For The Tribune-Democrat
“Most of the important things in the world have been accomplished by people who have kept on trying when there seemed to be no hope at all.”
– Dale Carnegie
Easter and spring are synonymous with life reborn and renewed.
* Fragile shoots of daffodils begin pushing their way up through winter’s frozen crust.
* Sparrows returning from their winter’s rest now serenade us from their leafless perches.
* Warm breezes hug the land once more with an unmistakable fragrance of spring in the air.
Our celebration of Easter marks the beginning of new life, new hope and new dreams.
My spirits soar when I recall the words of the late Sen. Robert Kennedy: “Some men see things as they are and ask, ‘Why?’ I dream things that never were and ask, ‘Why not?’ ”
This is the time and place in our history when our hopes and dreams are stirred to action. New challenges and opportunities test our resolve and commitment to join together in the struggle for revitalizing our region.
It is a pathway that holds promise and excitement for those who wish to join hands in getting the job done.
Linked together by a common purpose and driven by higher aspirations, our communities, representing municipalities and school districts, for example, when unified by a common purpose and a shared vision could become a model for improving services and lowering costs.
Such planning efforts will require leadership that takes a common sense approach to higher places.
Fortunately, there is movement under way and this vision is beginning to be embraced at all levels of private and public interest.
One fine example of shared visioning is that of a diverse group of young professionals known as the Young Professional of the Alleghenies. This group is on a mission to enhance the lives of people in our community through social and business events, as well as community-service projects.
Recently, government, health, human services and charity leaders sat down to address the need to continue to improve the health delivery system in our region.
Travelers have something to cheer about as efforts by the Johnstown-Cambria County Airport Authority move forward to expand commuter flights at the Richland Township airport.
Significant collaborative efforts are now under way for developing comprehensive strategic plans in both Somerset and Cambria counties, namely the Johnstown Master Plan, the 20/20 Regional Vision Project, the Forest Hills Multi-Municipal Plan and the Laurel Highlands Conservation Landscape Initiative. All are moving forward with great speed – a sure sign that hope is alive in our region.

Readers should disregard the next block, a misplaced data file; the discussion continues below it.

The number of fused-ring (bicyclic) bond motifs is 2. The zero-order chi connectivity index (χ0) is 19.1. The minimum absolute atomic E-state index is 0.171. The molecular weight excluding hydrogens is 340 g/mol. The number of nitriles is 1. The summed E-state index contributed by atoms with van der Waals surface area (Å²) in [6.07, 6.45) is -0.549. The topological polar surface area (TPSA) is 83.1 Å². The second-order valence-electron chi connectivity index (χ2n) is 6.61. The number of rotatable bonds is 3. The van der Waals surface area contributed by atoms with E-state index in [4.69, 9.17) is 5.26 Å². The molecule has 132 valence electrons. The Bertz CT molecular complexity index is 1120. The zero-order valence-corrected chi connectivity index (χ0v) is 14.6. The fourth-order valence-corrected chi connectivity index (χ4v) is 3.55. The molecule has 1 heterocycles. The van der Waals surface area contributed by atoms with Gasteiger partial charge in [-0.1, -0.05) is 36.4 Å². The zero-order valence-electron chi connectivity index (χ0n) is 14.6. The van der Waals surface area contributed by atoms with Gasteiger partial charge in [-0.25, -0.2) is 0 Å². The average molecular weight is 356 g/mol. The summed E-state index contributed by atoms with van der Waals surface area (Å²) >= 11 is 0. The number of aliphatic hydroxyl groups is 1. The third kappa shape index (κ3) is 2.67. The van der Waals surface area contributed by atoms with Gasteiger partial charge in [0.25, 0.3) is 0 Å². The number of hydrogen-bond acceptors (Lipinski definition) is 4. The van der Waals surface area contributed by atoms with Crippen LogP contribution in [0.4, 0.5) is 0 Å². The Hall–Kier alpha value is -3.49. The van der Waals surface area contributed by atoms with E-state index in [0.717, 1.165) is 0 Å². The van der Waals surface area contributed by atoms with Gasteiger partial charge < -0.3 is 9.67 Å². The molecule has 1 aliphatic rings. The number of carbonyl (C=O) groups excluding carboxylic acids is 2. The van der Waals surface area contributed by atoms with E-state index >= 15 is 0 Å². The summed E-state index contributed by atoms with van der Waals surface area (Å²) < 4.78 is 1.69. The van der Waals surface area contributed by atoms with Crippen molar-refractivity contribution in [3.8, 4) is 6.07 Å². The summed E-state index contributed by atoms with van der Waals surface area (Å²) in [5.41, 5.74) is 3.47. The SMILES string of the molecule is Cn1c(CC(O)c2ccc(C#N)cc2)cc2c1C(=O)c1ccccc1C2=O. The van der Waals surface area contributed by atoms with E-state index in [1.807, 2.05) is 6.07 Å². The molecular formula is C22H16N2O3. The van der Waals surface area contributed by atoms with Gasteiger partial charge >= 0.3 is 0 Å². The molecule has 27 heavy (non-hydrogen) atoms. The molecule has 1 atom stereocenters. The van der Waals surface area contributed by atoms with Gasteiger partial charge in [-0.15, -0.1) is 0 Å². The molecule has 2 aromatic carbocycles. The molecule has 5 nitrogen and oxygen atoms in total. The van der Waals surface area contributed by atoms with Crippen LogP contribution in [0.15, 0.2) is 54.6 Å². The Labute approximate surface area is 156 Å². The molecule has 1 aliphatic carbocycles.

Jesse Jackson, in his 1988 speech to the Democratic National Convention, stated: “You must never stop dreaming. Face reality, yes, but don’t stop with the way things are. Dream of things as they ought to be. Dream. Face pain, but love, hope, faith and dreams will help you rise above the pain. Use hope and imagination as weapons of survival and progress, but you keep on dreaming. …”
His words, spoken more than 20 years ago, are as relevant today as they were then.
Hope flourishes in a climate where pessimism, cynicism and despair are neither encouraged nor tolerated.
Reform requires adjustment to change that may not be to our liking, nor be popular.
Who can ever forget the stern advice of Lee Iacocca, who used to say in his Chrysler advertisements: “Lead, follow, or get out of the way?”
Let’s quit contemplating the consequences of our actions only in terms of personal profit or reward, or, at the very least, personal favorability.
If we are not serious in making a course correction as if it only applies to piloting a plane, then, perhaps, we need to get out of the way or get run over.
My hope for this region is that we board the “train of progress” together on the same track and in the same car – if our region is to prosper and grow, not merely survive.
David A. Knepper is president of Allegheny Development Group LLC and is currently the executive director of the Forest Hills Regional Alliance. He holds a doctorate in educational administration from Penn State. His column appears the first Sunday of each month.